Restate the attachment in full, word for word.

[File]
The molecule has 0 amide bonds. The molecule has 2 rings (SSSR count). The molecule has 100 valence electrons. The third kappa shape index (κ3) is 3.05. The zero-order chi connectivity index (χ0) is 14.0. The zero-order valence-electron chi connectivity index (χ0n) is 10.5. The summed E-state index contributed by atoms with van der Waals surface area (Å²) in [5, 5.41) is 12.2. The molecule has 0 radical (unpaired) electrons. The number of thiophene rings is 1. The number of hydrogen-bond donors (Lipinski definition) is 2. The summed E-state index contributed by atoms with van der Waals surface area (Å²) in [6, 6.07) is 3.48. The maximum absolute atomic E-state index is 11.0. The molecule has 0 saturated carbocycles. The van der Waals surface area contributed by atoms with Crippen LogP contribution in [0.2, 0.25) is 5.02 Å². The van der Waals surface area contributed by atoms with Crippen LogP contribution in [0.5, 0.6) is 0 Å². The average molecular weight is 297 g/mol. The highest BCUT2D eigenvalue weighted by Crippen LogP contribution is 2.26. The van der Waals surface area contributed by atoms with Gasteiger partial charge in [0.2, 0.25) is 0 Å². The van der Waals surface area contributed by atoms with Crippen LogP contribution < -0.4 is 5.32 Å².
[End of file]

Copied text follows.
The molecule has 0 amide bonds. The molecule has 2 rings (SSSR count). The molecule has 100 valence electrons. The third kappa shape index (κ3) is 3.05. The zero-order chi connectivity index (χ0) is 14.0. The zero-order valence-electron chi connectivity index (χ0n) is 10.5. The summed E-state index contributed by atoms with van der Waals surface area (Å²) in [5, 5.41) is 12.2. The molecule has 0 radical (unpaired) electrons. The number of thiophene rings is 1. The number of hydrogen-bond donors (Lipinski definition) is 2. The summed E-state index contributed by atoms with van der Waals surface area (Å²) in [6, 6.07) is 3.48. The maximum absolute atomic E-state index is 11.0. The molecule has 0 saturated carbocycles. The van der Waals surface area contributed by atoms with Crippen LogP contribution in [0.2, 0.25) is 5.02 Å². The van der Waals surface area contributed by atoms with Crippen LogP contribution in [0.5, 0.6) is 0 Å². The average molecular weight is 297 g/mol. The highest BCUT2D eigenvalue weighted by Crippen LogP contribution is 2.26. The van der Waals surface area contributed by atoms with Gasteiger partial charge in [0.2, 0.25) is 0 Å². The van der Waals surface area contributed by atoms with Crippen LogP contribution < -0.4 is 5.32 Å².